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The Intern Journals #2

Welcome back for the second edition of my blog!

Last Saturday I was up early to check out the Harlem Book Fair with Todd.  This is an important event for Blacker Inkwells since it shares a similar goal with the Book Fair: promoting African-American literature.  Although I live near Harlem, it was the first time I had been to the Fair, which attracts thousands of authors, publishers and buyers annually.

On a day hot enough for some Fahrenheit 451 action, three rows of plastic tables lined the blocked off street.  Authors who had reserved space had been there setting up since nine, and by the time we arrived it was already a bustling scene.  It reminded me of the street Fairs I am used to seeing in my neighborhood; except instead of stands selling anything from gyros to plants to socks, it was only for books and far more condensed.

The atmosphere there was surprisingly intense.  With sellers constantly vying for our attention, we couldn’t walk a few steps before being passed a flier or called over to a table.  This certainly wasn’t my typical book-buying experience.  Never once had an author personally tempted me to a nearby aisle in a Barnes and Noble.  Getting this kind of close attention from those involved with the making of the book was exciting and definitely worthwhile.

With the weak economy as the greatest factor, this year’s Fair was slower than past ones, according to Todd.  A fast year, I’m assuming, then is something more resembling the running of the bulls.

My reaction to the Fair was split: part inspiration, part intimidation.  As someone who loves reading and writing it’s easy to be moved by sharing a city block with so many who share these passions.  It was motivating from the standpoint of someone wanting to make a career out of writing to walk through and take it all in.  After all, here was example after example of people who completed the arduous process of publishing, whether by writing or working behind the scenes, all neatly laid out in front of me in rows.

Intimidation also played a role in my day due to the sheer size and social significance of the event.   To give you a sense of what I mean, there were chartered buses from as far as Florida that came just for the Fair (literally, we saw Greyhounds parked out front).  Then there was the tenacity of some of the sellers.  But then again you have to keep in mind how much these writers have out on the line – selling their work is also selling who they are or what they believe.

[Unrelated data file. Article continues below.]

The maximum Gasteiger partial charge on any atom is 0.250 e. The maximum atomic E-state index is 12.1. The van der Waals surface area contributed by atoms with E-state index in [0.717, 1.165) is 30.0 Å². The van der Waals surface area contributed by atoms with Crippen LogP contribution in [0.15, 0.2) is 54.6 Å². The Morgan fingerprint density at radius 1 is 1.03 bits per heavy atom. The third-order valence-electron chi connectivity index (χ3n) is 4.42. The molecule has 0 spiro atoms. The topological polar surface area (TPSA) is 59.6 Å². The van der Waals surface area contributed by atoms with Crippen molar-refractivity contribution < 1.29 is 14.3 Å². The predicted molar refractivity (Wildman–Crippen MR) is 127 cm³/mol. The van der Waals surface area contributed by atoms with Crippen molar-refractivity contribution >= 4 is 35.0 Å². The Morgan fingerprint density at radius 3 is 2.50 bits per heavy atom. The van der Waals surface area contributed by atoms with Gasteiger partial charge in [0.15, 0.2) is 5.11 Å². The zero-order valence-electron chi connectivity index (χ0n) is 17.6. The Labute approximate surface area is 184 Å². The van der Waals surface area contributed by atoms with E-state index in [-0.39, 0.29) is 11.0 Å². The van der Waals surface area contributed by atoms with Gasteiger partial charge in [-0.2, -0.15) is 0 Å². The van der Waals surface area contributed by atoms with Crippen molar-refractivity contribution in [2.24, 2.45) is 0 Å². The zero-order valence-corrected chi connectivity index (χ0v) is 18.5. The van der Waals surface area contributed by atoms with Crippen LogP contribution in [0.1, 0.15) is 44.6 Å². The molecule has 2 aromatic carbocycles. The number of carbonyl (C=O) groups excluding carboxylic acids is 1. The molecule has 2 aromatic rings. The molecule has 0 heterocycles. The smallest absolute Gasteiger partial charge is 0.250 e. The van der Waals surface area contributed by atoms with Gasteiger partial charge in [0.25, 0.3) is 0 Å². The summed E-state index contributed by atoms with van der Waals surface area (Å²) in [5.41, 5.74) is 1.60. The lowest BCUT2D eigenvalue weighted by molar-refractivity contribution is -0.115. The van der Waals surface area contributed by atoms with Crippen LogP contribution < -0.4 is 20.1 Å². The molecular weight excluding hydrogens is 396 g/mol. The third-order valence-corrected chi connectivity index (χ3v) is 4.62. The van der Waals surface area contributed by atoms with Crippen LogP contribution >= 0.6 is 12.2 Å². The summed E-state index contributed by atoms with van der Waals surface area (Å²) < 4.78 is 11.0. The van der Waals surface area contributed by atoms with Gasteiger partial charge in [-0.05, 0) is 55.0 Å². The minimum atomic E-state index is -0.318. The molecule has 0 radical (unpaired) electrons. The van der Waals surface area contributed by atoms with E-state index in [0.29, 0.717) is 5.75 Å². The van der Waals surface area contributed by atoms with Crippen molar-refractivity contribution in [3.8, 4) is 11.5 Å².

Getting a first-hand tour of the event also got me excited for next year, when Blacker Inkwells will be back with a vengeance.  Without giving anything away right now, let me just say you won’t want to miss it.

Thanks again for checking out the blog…

Scott

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The Intern Journals

As Blacker Inkwell’s first ever summer intern, I’m very excited to share with you some of what I’ve learned and experienced along the way.  After beginning the internship by venturing out to New Jersey two weeks ago, it already seems like I’ve done so many new things.  Hope you enjoy…

One of my first ongoing projects of the summer is beginning to digitize Blacker Inkwells music archive for use on various mixtapes or soundtracks related to his writing. Therefore, the first few days on the job were spent learning my way around a turntable and the computer program Audacity.  Considering I had never really handled vinyl before, let alone actually played it, just putting it on, cleaning it, letting it spin and pressing record seemed risky.  Fortunately, the required skill set doesn’t exceed that.  Although I’m a beginner at the art of DJing (rather, what’s below beginner? Novice?  What’s below novice?), I have to admit that simply adjusting the volume dials is a cool feeling.  Needless to say, I have a newfound respect for DJs everywhere.

Hip-Hop is one of the many interests Todd and I have in common.  While I’d like to consider myself reasonably well-versed in the genre, my knowledge does not go beyond the classics and some of the better-known underground artists.  But this is little help to me considering that the majority of Blacker Inkwell’s archive is from the late ‘70s into 2000 – outside my scope.  But it turns out to be a great opportunity for me, however, because working with records primarily from the founding years of hip-hop, listening to Todd’s collection has resembled a kind of history lesson.  There have been moments throughout listening to the records while they’re recording in which I’d catch something that sounded really familiar and have it curiously linger with me for a while.  Later, I began to realize these certain lines, or parts of a verse, that I recognized had been cut from older songs and used as the hook on a more recent track.  Although it may seem unoriginal, using parts of a song from over twenty years ago as inspiration for their own music is a true homage to hip-hop’s roots.  For example, I’ve heard of NWA’s infamous “F The Police,” but not Jay Dilla’s earlier version.